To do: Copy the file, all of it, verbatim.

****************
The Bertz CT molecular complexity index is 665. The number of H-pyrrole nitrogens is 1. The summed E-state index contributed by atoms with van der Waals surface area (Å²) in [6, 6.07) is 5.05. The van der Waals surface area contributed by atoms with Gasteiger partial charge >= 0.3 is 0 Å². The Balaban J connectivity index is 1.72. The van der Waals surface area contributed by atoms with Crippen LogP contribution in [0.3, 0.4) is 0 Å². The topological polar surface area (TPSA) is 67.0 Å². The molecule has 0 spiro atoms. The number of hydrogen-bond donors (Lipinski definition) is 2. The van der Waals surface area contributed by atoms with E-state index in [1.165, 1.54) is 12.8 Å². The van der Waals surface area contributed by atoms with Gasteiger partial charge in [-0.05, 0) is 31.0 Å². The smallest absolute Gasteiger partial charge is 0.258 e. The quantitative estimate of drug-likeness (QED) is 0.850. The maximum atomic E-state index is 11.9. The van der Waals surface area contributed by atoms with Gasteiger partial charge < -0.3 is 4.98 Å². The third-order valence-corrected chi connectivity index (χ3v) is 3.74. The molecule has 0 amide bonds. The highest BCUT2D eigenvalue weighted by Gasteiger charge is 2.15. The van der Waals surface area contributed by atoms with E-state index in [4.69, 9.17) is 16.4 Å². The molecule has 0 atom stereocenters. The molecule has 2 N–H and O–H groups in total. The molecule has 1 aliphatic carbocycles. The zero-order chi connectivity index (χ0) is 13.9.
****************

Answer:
The Bertz CT molecular complexity index is 665. The number of H-pyrrole nitrogens is 1. The summed E-state index contributed by atoms with van der Waals surface area (Å²) in [6, 6.07) is 5.05. The van der Waals surface area contributed by atoms with Gasteiger partial charge >= 0.3 is 0 Å². The Balaban J connectivity index is 1.72. The van der Waals surface area contributed by atoms with Crippen LogP contribution in [0.3, 0.4) is 0 Å². The topological polar surface area (TPSA) is 67.0 Å². The molecule has 0 spiro atoms. The number of hydrogen-bond donors (Lipinski definition) is 2. The van der Waals surface area contributed by atoms with E-state index in [1.165, 1.54) is 12.8 Å². The van der Waals surface area contributed by atoms with Gasteiger partial charge in [-0.05, 0) is 31.0 Å². The smallest absolute Gasteiger partial charge is 0.258 e. The quantitative estimate of drug-likeness (QED) is 0.850. The maximum atomic E-state index is 11.9. The van der Waals surface area contributed by atoms with Gasteiger partial charge < -0.3 is 4.98 Å². The third-order valence-corrected chi connectivity index (χ3v) is 3.74. The molecule has 0 amide bonds. The highest BCUT2D eigenvalue weighted by Gasteiger charge is 2.15. The van der Waals surface area contributed by atoms with E-state index in [4.69, 9.17) is 16.4 Å². The molecule has 0 atom stereocenters. The molecule has 2 N–H and O–H groups in total. The molecule has 1 aliphatic carbocycles. The zero-order chi connectivity index (χ0) is 13.9.